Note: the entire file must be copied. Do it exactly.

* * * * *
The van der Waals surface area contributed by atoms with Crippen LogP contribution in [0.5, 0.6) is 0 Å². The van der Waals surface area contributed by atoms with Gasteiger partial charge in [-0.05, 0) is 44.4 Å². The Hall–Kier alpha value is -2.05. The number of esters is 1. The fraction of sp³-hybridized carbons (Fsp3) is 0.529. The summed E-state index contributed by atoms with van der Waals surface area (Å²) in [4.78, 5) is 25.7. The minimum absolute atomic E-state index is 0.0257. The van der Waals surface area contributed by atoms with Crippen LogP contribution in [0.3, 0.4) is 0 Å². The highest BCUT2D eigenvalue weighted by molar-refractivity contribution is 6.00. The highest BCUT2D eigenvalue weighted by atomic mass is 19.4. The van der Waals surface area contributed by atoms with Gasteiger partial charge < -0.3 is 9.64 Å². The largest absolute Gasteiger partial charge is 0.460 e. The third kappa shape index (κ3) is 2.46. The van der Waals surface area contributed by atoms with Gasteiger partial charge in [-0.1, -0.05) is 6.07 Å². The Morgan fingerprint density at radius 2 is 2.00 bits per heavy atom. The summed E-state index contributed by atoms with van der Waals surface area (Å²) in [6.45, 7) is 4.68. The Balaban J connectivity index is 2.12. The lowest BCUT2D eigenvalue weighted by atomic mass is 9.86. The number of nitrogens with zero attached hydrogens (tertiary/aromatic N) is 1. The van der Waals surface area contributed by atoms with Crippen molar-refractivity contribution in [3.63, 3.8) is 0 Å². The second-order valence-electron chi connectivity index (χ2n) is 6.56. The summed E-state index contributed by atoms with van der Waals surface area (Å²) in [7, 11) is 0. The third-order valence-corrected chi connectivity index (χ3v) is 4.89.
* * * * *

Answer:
The van der Waals surface area contributed by atoms with Crippen LogP contribution in [0.5, 0.6) is 0 Å². The van der Waals surface area contributed by atoms with Gasteiger partial charge in [-0.05, 0) is 44.4 Å². The Hall–Kier alpha value is -2.05. The number of esters is 1. The fraction of sp³-hybridized carbons (Fsp3) is 0.529. The summed E-state index contributed by atoms with van der Waals surface area (Å²) in [4.78, 5) is 25.7. The minimum absolute atomic E-state index is 0.0257. The van der Waals surface area contributed by atoms with Crippen LogP contribution in [0.3, 0.4) is 0 Å². The highest BCUT2D eigenvalue weighted by molar-refractivity contribution is 6.00. The highest BCUT2D eigenvalue weighted by atomic mass is 19.4. The van der Waals surface area contributed by atoms with Gasteiger partial charge < -0.3 is 9.64 Å². The largest absolute Gasteiger partial charge is 0.460 e. The third kappa shape index (κ3) is 2.46. The van der Waals surface area contributed by atoms with Gasteiger partial charge in [-0.1, -0.05) is 6.07 Å². The Morgan fingerprint density at radius 2 is 2.00 bits per heavy atom. The summed E-state index contributed by atoms with van der Waals surface area (Å²) in [6.45, 7) is 4.68. The Balaban J connectivity index is 2.12. The lowest BCUT2D eigenvalue weighted by atomic mass is 9.86. The number of nitrogens with zero attached hydrogens (tertiary/aromatic N) is 1. The van der Waals surface area contributed by atoms with Crippen molar-refractivity contribution in [3.63, 3.8) is 0 Å². The second-order valence-electron chi connectivity index (χ2n) is 6.56. The summed E-state index contributed by atoms with van der Waals surface area (Å²) in [7, 11) is 0. The third-order valence-corrected chi connectivity index (χ3v) is 4.89.